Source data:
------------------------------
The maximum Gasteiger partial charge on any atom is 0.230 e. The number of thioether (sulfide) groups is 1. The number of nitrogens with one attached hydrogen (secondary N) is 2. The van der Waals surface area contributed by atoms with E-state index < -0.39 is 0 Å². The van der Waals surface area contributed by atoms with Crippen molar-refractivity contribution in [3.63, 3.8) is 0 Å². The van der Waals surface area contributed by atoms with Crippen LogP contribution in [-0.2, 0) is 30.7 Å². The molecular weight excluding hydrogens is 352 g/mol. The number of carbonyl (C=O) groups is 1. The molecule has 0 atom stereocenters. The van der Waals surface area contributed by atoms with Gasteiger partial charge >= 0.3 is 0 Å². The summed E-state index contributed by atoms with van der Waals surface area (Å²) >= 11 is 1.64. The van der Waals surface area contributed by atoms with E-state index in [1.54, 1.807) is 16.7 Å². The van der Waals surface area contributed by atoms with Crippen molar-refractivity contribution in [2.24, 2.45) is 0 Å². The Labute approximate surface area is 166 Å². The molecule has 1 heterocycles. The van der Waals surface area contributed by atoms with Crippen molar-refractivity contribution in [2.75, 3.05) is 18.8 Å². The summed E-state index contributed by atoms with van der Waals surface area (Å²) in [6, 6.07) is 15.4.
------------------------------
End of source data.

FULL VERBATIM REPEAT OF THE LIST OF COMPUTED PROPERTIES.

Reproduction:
The maximum Gasteiger partial charge on any atom is 0.230 e. The number of thioether (sulfide) groups is 1. The number of nitrogens with one attached hydrogen (secondary N) is 2. The van der Waals surface area contributed by atoms with E-state index < -0.39 is 0 Å². The van der Waals surface area contributed by atoms with Crippen molar-refractivity contribution in [3.63, 3.8) is 0 Å². The van der Waals surface area contributed by atoms with Crippen LogP contribution in [-0.2, 0) is 30.7 Å². The molecular weight excluding hydrogens is 352 g/mol. The number of carbonyl (C=O) groups is 1. The molecule has 0 atom stereocenters. The van der Waals surface area contributed by atoms with Gasteiger partial charge >= 0.3 is 0 Å². The summed E-state index contributed by atoms with van der Waals surface area (Å²) >= 11 is 1.64. The van der Waals surface area contributed by atoms with E-state index in [1.54, 1.807) is 16.7 Å². The van der Waals surface area contributed by atoms with Crippen molar-refractivity contribution in [2.24, 2.45) is 0 Å². The Labute approximate surface area is 166 Å². The molecule has 1 heterocycles. The van der Waals surface area contributed by atoms with Crippen molar-refractivity contribution in [2.75, 3.05) is 18.8 Å². The summed E-state index contributed by atoms with van der Waals surface area (Å²) in [6, 6.07) is 15.4.